Marisol "The Party" Aprons


Marisol "The Party" Full Apron

Marisol "The Party" Block Set (Set of 8)

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Preorders are available now, releasing July 2024.

Marisol "The Party" Blocks (Set of 8)

Of all the artists associated with 1960s Pop art, Marisol remains the most enigmatic. Delightfully satirical and deceptively political, her sculptures cut to the heart of America's developing obsession with celebrity. By the mid-1960s, Marisol was hailed as the female artist of her generation. Thousands linked up to see her remarkable, life-size sculptures inspired by popular culture and women's roles in society. She became a celebrity herself, nicknamed the "Latin Garbo," for her apparent exoticism, beauty, and famous silences, and dubbed the "only girl artist with glamour" by fellow Pop artist Andy Warhol. Yet Marisol was always more than a muse or an icon of a single decade, and her nuanced work would transcend the Pop art movement that helped bring her to prominence.

TMA Exclusive Product

Set of 8 Blocks.
1 Large Block measures 2 1/2" L x 1 3/4" W x 3 1/2" H.
3 Large Blocks measure 1 3/4" L x 1 3/4" W x 3 1/2" H.
4 Small Blocks measure 1 3/4" L x 1 3/4" W x 1 3/4" H.

© Estate of Marisol / Artists Rights Society (ARS), New York

Marisol (Escobar) (American (born France), b. 1930), The Party, 1965-1966, assemblage of fifteen freestanding, life-size figures and three wall panels, with painted wood and carved wood, mirrors, plastic, television set, clothes, shoes, glasses, and other accessories, dimensions variable, Toledo Museum of Art (Toledo,Ohio), Museum Purchase Fund, by exchange, 2005.42A-P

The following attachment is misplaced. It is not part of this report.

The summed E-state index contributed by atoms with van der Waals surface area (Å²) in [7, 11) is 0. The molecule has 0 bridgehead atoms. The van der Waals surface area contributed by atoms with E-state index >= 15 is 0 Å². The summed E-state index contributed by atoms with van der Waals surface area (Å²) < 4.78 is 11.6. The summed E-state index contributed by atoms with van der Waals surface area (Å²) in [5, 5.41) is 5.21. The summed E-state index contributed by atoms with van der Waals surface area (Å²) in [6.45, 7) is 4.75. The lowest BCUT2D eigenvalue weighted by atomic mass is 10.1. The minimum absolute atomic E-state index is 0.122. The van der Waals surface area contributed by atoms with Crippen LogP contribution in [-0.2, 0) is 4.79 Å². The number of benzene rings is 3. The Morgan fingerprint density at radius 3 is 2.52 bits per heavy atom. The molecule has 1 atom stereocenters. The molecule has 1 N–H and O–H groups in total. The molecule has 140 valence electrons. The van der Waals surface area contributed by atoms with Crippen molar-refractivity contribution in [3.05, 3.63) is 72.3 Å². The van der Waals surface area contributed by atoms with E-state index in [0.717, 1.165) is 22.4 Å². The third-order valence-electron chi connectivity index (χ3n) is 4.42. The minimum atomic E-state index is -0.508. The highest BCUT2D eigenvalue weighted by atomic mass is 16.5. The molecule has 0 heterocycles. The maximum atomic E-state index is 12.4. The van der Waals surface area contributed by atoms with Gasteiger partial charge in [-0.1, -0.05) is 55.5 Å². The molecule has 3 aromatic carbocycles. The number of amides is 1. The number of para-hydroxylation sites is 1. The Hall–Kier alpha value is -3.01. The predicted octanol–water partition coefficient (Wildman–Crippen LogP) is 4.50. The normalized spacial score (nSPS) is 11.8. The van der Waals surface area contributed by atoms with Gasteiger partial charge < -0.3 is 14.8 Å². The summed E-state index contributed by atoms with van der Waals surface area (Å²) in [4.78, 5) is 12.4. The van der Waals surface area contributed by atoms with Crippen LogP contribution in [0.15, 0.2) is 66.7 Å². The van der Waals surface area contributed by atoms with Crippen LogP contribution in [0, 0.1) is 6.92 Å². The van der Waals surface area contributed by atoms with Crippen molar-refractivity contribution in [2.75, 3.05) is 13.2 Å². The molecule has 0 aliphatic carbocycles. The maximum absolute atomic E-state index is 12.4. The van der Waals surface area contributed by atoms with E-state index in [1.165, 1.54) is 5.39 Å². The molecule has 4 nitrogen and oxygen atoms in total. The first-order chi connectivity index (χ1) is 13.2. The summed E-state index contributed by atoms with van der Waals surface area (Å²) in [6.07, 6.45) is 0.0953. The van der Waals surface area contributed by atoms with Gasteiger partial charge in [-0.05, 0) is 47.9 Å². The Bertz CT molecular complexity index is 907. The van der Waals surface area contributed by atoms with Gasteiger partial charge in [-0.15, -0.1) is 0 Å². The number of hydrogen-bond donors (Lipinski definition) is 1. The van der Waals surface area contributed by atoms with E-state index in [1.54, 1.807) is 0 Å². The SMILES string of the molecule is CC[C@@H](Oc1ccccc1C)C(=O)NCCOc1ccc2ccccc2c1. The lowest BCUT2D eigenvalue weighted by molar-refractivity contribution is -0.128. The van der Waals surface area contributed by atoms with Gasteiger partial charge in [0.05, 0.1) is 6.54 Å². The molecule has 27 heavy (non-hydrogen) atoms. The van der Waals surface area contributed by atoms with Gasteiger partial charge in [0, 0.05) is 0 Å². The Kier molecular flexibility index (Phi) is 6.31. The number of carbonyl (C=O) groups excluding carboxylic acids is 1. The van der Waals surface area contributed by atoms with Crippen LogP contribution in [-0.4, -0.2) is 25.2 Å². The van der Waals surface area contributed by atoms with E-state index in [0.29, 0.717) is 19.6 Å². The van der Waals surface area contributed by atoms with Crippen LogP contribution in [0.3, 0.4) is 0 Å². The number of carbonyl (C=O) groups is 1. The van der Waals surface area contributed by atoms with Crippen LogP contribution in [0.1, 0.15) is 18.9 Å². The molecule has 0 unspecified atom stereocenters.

The sculpture was created during Marisol's Pop art period. It features 15 freestanding, life-size figures spread about. Each model wears an up-scale dress, referring to its wealth and upper-class. Marisol uses her face in reference to some of the figures' features. None of the models interact with one another. Rather, they face away from each other. This work of art is exemplary of Marisol's feminist perspective. The life-size women adhere to the feminine, submissive norm and do not deviate from it. Marisol is critiquing their self-absorbed, submissive nature. She uses randomly assorted items in the construction to represent the instability of what it means to be a woman.

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